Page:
Dave de Vos
My stability is different from different directions, because in some directions, body alignment happens to contribute to my stability, but IMO that's not what's being tested. What's being tested is the development of that which does not rely on aligning my body to the direction of the force. Ideally, I would develop that other thing to a point that the contribution of body alignment is more or less inconsequential.
I would agree with this. That is one distinguishing characteristic is that people who work on IS feel very strong in compromised positions. They don't need a structural alignment in order to convey power to the ground or into a training partner. My intent is not to pick on Chris H, but he keeps on going back to the structural model, but the structural model fails when there is no alignment. The ability not to have to reset from a compromised position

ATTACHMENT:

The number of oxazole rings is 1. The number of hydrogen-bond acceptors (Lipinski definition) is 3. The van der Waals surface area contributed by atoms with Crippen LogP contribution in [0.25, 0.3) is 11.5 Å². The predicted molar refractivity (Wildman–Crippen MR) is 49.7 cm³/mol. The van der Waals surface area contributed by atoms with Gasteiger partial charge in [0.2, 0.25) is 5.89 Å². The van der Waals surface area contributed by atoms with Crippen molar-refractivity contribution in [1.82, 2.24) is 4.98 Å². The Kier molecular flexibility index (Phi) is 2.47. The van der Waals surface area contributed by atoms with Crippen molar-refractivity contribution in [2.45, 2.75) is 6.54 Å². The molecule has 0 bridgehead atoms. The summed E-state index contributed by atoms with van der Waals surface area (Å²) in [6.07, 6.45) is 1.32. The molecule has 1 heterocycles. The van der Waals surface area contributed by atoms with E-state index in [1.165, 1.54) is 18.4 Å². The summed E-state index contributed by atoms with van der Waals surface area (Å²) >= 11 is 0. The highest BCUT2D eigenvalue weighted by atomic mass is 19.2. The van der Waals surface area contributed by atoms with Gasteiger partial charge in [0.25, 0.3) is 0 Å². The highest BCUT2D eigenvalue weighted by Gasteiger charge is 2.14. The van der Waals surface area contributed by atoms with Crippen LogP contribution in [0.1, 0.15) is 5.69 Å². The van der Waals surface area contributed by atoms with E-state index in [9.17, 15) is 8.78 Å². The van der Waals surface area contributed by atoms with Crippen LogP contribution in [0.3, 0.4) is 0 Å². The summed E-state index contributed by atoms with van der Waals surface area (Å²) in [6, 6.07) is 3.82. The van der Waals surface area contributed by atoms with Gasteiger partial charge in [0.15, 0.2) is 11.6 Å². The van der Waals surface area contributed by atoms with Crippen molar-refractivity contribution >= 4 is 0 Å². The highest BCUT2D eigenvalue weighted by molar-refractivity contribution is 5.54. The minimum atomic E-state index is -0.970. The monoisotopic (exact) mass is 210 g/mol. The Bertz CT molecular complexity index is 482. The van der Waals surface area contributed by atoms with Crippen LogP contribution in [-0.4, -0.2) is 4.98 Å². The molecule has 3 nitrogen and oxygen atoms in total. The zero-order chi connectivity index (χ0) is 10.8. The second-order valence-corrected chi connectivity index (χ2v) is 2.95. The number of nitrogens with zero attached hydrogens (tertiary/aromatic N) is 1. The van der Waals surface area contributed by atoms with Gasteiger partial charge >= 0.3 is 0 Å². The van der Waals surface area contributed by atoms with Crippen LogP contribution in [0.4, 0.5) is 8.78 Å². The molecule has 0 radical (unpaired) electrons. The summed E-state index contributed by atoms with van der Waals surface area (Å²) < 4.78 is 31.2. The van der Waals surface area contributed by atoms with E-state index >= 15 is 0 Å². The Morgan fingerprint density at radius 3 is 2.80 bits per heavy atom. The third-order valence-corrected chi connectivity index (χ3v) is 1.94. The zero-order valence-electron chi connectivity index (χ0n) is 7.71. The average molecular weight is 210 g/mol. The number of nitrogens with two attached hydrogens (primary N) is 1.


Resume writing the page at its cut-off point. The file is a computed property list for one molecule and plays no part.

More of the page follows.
is one unique characteristic to IS movement not found in athletics.
In the following picture, imagine someone has gotten you to a compromised position where structure is not going to help. Some might recognize this from Forrest Chang's SJT video.
Can you counter it without resetting? Obviously while resetting, your opponent can still apply force and make it worse for you. If you know how to move the body in an IS matter, you don't need to reset.